April 24, 2024

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Lessons from Chile: How to build a highly capable navy with minimal money!

Lessons from Chile: How to build a highly capable navy with minimal money!

We can say that our navy predates modern Greece, from the armed merchant ships of the Greek islands during the Turkish occupation, which thus defended themselves against pirates. Of course, the official creation of the branch took place after 1821. But somewhere in there, another navy was born, which we have mentioned often in recent years, That chile.

Its history also began in the nineteenth century, specifically in 1817, during the Chilean War of Independence from the Spanish Empire. The first boats, as in Greece, were commercially armed, but also boats captured by the Spanish, as well as some purchased from Britain and the USA. British assistance as head of the new navy was important here It was Lord Cochrane (An unexpected character at the time, a British naval officer, but also a lover of adventure), with extensive experience in the Napoleonic Wars. This name is not known in Greece either, where Cochrane was appointed admiral in the Greek Navy in 1827, succeeding Miaoulis!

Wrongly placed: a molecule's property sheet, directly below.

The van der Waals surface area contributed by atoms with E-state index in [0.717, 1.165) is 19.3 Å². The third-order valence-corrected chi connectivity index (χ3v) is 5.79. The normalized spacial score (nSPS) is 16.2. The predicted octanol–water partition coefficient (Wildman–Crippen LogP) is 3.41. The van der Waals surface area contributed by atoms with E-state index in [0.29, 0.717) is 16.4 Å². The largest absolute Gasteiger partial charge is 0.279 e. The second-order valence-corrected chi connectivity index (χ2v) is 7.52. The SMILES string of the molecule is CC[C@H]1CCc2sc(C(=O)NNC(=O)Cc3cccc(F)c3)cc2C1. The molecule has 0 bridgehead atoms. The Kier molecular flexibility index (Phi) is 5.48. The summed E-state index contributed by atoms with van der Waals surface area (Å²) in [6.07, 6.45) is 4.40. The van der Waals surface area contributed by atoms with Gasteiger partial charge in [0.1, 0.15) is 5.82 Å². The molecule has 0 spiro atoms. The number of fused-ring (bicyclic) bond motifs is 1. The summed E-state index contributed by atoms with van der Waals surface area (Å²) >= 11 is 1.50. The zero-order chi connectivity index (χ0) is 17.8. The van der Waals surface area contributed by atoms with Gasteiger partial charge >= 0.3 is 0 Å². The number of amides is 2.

During the 19th century, the Chilean Navy participated in numerous campaigns and wars, such as the War of Confederation of 1836-1839 and the War of 1879-1883 with Bolivia and Peru. As the twentieth century entered, new warships were purchased from British and German shipyards, among them light cruisers and destroyers, but nothing as impressive as the Greek ship Averof, for example. The fleet expanded in the 1930s and 1940s with new purchases. During World War II, the Chilean Navy patrolled Latin American waters searching for Axis ships and protecting Allied shipping, as the country sided with the Allies.